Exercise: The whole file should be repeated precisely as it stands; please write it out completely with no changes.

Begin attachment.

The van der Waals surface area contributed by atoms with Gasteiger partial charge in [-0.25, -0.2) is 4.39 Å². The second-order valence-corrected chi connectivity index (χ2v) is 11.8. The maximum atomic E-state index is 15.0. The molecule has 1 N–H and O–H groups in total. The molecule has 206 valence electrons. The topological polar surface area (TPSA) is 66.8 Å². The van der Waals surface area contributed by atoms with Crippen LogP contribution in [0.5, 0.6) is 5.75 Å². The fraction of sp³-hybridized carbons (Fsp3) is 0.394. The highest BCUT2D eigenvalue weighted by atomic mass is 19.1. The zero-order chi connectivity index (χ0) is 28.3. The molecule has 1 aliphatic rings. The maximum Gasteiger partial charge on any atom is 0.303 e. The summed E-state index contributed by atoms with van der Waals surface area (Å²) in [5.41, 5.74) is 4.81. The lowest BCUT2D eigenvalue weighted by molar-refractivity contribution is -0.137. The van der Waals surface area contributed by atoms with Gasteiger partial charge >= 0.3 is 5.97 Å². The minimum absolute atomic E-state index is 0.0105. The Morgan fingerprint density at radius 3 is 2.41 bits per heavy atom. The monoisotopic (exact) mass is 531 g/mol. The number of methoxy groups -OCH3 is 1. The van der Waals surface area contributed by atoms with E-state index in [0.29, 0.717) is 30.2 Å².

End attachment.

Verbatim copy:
The van der Waals surface area contributed by atoms with Gasteiger partial charge in [-0.25, -0.2) is 4.39 Å². The second-order valence-corrected chi connectivity index (χ2v) is 11.8. The maximum atomic E-state index is 15.0. The molecule has 1 N–H and O–H groups in total. The molecule has 206 valence electrons. The topological polar surface area (TPSA) is 66.8 Å². The van der Waals surface area contributed by atoms with Crippen LogP contribution in [0.5, 0.6) is 5.75 Å². The fraction of sp³-hybridized carbons (Fsp3) is 0.394. The highest BCUT2D eigenvalue weighted by atomic mass is 19.1. The zero-order chi connectivity index (χ0) is 28.3. The molecule has 1 aliphatic rings. The maximum Gasteiger partial charge on any atom is 0.303 e. The summed E-state index contributed by atoms with van der Waals surface area (Å²) in [5.41, 5.74) is 4.81. The lowest BCUT2D eigenvalue weighted by molar-refractivity contribution is -0.137. The van der Waals surface area contributed by atoms with Gasteiger partial charge >= 0.3 is 5.97 Å². The minimum absolute atomic E-state index is 0.0105. The Morgan fingerprint density at radius 3 is 2.41 bits per heavy atom. The monoisotopic (exact) mass is 531 g/mol. The number of methoxy groups -OCH3 is 1. The van der Waals surface area contributed by atoms with E-state index in [0.29, 0.717) is 30.2 Å².